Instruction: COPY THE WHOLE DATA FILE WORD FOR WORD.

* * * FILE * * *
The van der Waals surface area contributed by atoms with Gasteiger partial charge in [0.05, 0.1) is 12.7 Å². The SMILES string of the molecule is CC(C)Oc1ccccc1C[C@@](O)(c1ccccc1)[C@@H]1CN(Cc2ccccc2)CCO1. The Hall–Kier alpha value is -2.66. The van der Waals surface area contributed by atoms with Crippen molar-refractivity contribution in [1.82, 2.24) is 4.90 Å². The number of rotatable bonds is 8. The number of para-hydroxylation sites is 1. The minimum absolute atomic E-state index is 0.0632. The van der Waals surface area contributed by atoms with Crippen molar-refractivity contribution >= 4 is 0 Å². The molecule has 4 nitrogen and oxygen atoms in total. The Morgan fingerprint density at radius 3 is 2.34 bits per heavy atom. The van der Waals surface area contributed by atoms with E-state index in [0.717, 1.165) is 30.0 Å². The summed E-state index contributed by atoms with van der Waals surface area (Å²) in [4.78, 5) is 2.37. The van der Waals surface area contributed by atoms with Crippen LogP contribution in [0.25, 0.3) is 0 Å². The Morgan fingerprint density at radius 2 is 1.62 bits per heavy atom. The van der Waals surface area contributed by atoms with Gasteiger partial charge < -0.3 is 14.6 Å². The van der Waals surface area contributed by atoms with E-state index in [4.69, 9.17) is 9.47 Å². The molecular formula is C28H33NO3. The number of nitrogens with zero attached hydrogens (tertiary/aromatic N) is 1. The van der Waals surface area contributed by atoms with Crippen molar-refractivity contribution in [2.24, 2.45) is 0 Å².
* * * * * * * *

The van der Waals surface area contributed by atoms with Gasteiger partial charge in [0.05, 0.1) is 12.7 Å². The SMILES string of the molecule is CC(C)Oc1ccccc1C[C@@](O)(c1ccccc1)[C@@H]1CN(Cc2ccccc2)CCO1. The Hall–Kier alpha value is -2.66. The van der Waals surface area contributed by atoms with Crippen molar-refractivity contribution in [1.82, 2.24) is 4.90 Å². The number of rotatable bonds is 8. The number of para-hydroxylation sites is 1. The minimum absolute atomic E-state index is 0.0632. The van der Waals surface area contributed by atoms with Crippen molar-refractivity contribution >= 4 is 0 Å². The molecule has 4 nitrogen and oxygen atoms in total. The Morgan fingerprint density at radius 3 is 2.34 bits per heavy atom. The van der Waals surface area contributed by atoms with E-state index in [0.717, 1.165) is 30.0 Å². The summed E-state index contributed by atoms with van der Waals surface area (Å²) in [4.78, 5) is 2.37. The van der Waals surface area contributed by atoms with Crippen LogP contribution in [0.25, 0.3) is 0 Å². The Morgan fingerprint density at radius 2 is 1.62 bits per heavy atom. The van der Waals surface area contributed by atoms with Gasteiger partial charge < -0.3 is 14.6 Å². The van der Waals surface area contributed by atoms with E-state index in [4.69, 9.17) is 9.47 Å². The molecular formula is C28H33NO3. The number of nitrogens with zero attached hydrogens (tertiary/aromatic N) is 1. The van der Waals surface area contributed by atoms with Crippen molar-refractivity contribution in [2.24, 2.45) is 0 Å².